Jumping from a full frame sensor to a tiny micro four thirds one does present with some physical problems: a reduction in narrow depth of field. That lovely bokeh and subject isolation that we wedding photographers rely on so much went straight out the window; not that one cannot achieve a narrow depth of field with a micro four third platform – it merely is harder. To me, this was a glass half full situation. Photographs of flowers, rings, and other pretty things require a certain balance between subject isolation and what actually is in focus. With full frame, I found myself not stopping down enough. As you will see from the below images, these detail photos are very easily achieved with the EM1. Because of physics, because the effective f-stop is doubled, shooting at f1.6 is effectively f3.2.


EM1 | 60mm macro | f3.5 | ISO640 | 1/100 | vscoFILM


EM1 | 25mm | f1.6 | ISO400 | 1/250 | vscoFILM


EM1 | 25mm | f1.6 | ISO400 | 1/200 | vscoFILM

Wedding photography can heavily take on a photojournalistic approach. For me, this means that a system must be have the necessary inputs available to the operator to make the most out of any given situation. Take the following image for example: the bride is descending down the stairs. I am positioned on the lower floor. I have no idea when the bride will actually appear. Experience and skill play one part (a very crucial part mind you), but hardware can make the execution a lot simpler. This scene was shot using the rear swivel LCD, with the EM1 held above my head with my left hand. To focus and to activate the shutter, all I had to do was press on the LCD screen. Just like taking a photo on a touchscreen smartphone. 1-2-3. Easy.


EM1 | 12mm | f2.2 | ISO640 | 1/100 | vscoFILM

You can’t miss this kind of stuff as a wedding photographer. This is the meat of what we do. A camera system doesn’t make you a better photographer, but with the right set of tools, getting the shot becomes easier. And when you hit your 30s like me, the easier the better I say!


EM1 | 25mm | f1.4 | ISO640 | 1/125 | vscoFILM


EM1 | 45mm | f2 | ISO400 | 1/125 | vscoFILM


EM1 | 75mm | f1.8 | ISO200 | vscoFILM

And then there are rare moments like this that as a wedding photographer, you really have to nail. You know grandma will be on the dancefloor for a very short time (at maximum, a minute or two). The following image was shot with two Dedolight DLH4s (one is pictured and is pointing away). The exposure has been bumped up considerably to reach this final result. The EM1′s autofocus is a pure joy to use, coming from Canon 5D3 and Nikon D3s. I don’t know how it works, but it just does. Even in low light. But there is a tradeoff (there always is). Like all reviews of the OMD EM1, the leeway one gets from pushing high ISO raw files from a EM1 is limited. So the compromise is this: would you rather have an out-of-focus picture, or one that is in focus but have smudged details? I choose the latter. YMMV.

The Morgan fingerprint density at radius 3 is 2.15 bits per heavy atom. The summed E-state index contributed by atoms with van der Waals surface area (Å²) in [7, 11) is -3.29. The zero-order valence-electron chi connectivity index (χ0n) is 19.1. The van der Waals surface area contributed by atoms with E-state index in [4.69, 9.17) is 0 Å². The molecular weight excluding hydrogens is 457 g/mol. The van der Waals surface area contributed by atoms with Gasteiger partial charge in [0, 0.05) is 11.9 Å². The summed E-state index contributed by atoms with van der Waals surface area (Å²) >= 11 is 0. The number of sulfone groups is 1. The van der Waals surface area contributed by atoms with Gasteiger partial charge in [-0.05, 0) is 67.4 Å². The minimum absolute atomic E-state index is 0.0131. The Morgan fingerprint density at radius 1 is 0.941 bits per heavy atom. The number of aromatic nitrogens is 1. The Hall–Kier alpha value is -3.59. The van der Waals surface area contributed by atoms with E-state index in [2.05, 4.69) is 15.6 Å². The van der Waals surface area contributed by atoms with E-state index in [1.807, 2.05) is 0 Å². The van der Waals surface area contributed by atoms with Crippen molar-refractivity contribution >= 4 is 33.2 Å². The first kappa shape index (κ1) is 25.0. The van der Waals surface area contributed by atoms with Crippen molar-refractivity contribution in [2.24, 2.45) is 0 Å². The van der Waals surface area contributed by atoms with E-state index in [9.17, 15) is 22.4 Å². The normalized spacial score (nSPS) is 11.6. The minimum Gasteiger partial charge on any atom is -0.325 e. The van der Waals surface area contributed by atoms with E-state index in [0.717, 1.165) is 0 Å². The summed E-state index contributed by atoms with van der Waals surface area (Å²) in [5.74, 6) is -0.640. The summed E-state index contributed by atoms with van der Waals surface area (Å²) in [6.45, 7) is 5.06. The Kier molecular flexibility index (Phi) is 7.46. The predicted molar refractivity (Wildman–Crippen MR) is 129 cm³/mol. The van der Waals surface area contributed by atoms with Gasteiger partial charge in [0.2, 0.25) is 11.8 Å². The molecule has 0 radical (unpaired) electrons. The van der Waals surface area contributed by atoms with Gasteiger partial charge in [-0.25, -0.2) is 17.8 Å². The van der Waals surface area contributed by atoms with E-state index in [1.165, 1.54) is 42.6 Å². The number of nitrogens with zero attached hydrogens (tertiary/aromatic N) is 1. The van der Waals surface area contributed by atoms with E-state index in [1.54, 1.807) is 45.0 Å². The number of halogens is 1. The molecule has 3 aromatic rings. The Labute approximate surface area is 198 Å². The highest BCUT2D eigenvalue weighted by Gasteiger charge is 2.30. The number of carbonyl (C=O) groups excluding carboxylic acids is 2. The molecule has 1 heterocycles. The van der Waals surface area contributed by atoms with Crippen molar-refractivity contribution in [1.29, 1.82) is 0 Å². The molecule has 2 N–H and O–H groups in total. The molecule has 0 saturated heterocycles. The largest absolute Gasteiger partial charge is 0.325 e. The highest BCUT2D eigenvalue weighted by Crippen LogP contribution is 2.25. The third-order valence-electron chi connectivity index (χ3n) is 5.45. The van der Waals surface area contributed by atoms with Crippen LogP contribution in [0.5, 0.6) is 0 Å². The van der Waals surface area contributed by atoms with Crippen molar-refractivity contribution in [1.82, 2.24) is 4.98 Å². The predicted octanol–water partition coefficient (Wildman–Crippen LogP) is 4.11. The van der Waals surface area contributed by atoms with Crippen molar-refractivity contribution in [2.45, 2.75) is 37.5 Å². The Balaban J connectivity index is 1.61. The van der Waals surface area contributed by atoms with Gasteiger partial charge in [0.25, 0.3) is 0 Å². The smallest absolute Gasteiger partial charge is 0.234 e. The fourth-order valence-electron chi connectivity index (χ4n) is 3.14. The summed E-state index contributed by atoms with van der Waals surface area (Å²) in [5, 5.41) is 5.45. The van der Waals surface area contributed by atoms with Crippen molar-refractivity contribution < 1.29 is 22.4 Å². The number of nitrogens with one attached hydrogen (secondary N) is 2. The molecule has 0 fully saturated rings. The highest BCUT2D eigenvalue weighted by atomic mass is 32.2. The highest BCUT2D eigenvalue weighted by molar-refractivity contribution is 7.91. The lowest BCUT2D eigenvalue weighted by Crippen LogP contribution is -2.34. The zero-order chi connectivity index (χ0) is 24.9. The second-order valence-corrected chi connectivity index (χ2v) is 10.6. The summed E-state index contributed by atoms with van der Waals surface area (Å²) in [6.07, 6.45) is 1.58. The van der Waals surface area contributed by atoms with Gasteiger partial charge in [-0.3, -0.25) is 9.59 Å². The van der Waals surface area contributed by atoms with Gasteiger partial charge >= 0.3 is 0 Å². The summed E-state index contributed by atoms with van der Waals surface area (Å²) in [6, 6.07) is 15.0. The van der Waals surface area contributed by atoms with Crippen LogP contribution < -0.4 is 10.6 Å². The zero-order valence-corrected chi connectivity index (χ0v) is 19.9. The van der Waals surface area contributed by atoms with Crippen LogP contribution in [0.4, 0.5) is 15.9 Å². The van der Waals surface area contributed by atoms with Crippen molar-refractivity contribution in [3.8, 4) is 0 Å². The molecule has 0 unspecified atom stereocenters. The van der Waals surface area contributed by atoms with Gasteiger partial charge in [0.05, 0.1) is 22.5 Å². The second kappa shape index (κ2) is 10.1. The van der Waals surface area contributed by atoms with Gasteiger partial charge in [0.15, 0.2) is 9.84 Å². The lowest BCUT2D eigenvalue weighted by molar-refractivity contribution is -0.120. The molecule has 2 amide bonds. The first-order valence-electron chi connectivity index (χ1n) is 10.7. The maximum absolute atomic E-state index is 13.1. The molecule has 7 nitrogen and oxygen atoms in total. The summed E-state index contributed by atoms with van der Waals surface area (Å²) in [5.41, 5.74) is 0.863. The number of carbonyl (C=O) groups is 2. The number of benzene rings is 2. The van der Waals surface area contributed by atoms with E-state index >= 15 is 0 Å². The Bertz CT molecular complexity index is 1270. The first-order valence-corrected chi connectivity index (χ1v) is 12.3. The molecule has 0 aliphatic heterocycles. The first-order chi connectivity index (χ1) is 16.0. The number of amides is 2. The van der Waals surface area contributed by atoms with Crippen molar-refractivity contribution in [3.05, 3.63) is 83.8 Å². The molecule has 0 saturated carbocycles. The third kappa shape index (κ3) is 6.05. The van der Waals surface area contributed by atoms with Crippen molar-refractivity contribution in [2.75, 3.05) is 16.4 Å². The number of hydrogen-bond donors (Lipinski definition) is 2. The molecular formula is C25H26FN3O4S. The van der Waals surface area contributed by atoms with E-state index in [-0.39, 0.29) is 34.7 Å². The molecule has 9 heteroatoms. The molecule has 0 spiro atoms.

EM1 | 25mm | f2.2 | ISO1600 | 1/200 | vscoFILM

The Olympus OMD EM1 has at least 4 programmable buttons. The two most accessible ones are Fn1 and Fn2. These are found on the top right of the camera body (within close vicinity of the shutter button). Since ISO is one of the most common things I change (depending on lighting conditions), I naturally have Fn1 assigned to ISO. Here within lies the problem. There is considerable lag when pressing Fn1 to having the ISO settings show up in the EVF. By considerably lag, I refer to almost an entire second (if not more). This really sucks. I’m not sure why it takes so long to bring up the ISO menu settings but I hope a future firmware address this. Author’s edit: It has been brought to my attention that I’ve been assigning ISO to the wrong button. In fact, there is almost no need to do so. The function lever (the one that also houses the AEL-AFL button) is designed to provide quick one-handed access to both your usual shutter speed and aperture as well as ISO and WB. I just tried it. OMG. It works! I’m such a newb.

So let’s talk about low light.

Photography is all about light. The skill of a photographer is measured in how they manipulate the light; whether it be natural or external. Light is light. Without light, there can be no photography.

There was a time when I would light up a reception venue with 4-6 strobes. I have since stopped doing that (for obvious reasons). Now I use constant lights (Dedolight DLH4s). It keeps the ambience and mood that my clients have paid so much money for. As you can imagine, this can cause all sorts of problems for a photographer. One needs light and contrast to use a camera’s autofocus system. I am too young to know how to manual focus to save my life. So I default on a camera’s autofocusing ability. In this department, whether you use the LCD screen and touch on the desired spot or use the EVF and select your own AF ‘rectangle’, I can vouch for the EM1. It rarely fails (except for strongly backlit situations).

The same tradeoff applies for the EM1. The noise is there. Even in these web-sized files, I can see the noise. But does it matter? Does it really matter? Would you prefer to have a noisy image or nothing to deliver at all? Of course, in an ideal world, you want no noise and to be able to deliver a beautiful moment. This rarely happens. I’ve invested heavily into lighting – that is my workaround. But with such a small sensor, one must be realistic in what it can do.

For 2-3 years now, I have shot in manual exposure mode; not because I’m a snob or anything, but because it makes editing much easier. For example, if the lighting consistent across a sequence of photos, I’d rather dial in my own settings than deal with slightly differently exposed images later in Lightroom. I do however, leave white balance on auto. The following critique relates to having to change ISO on-the-go.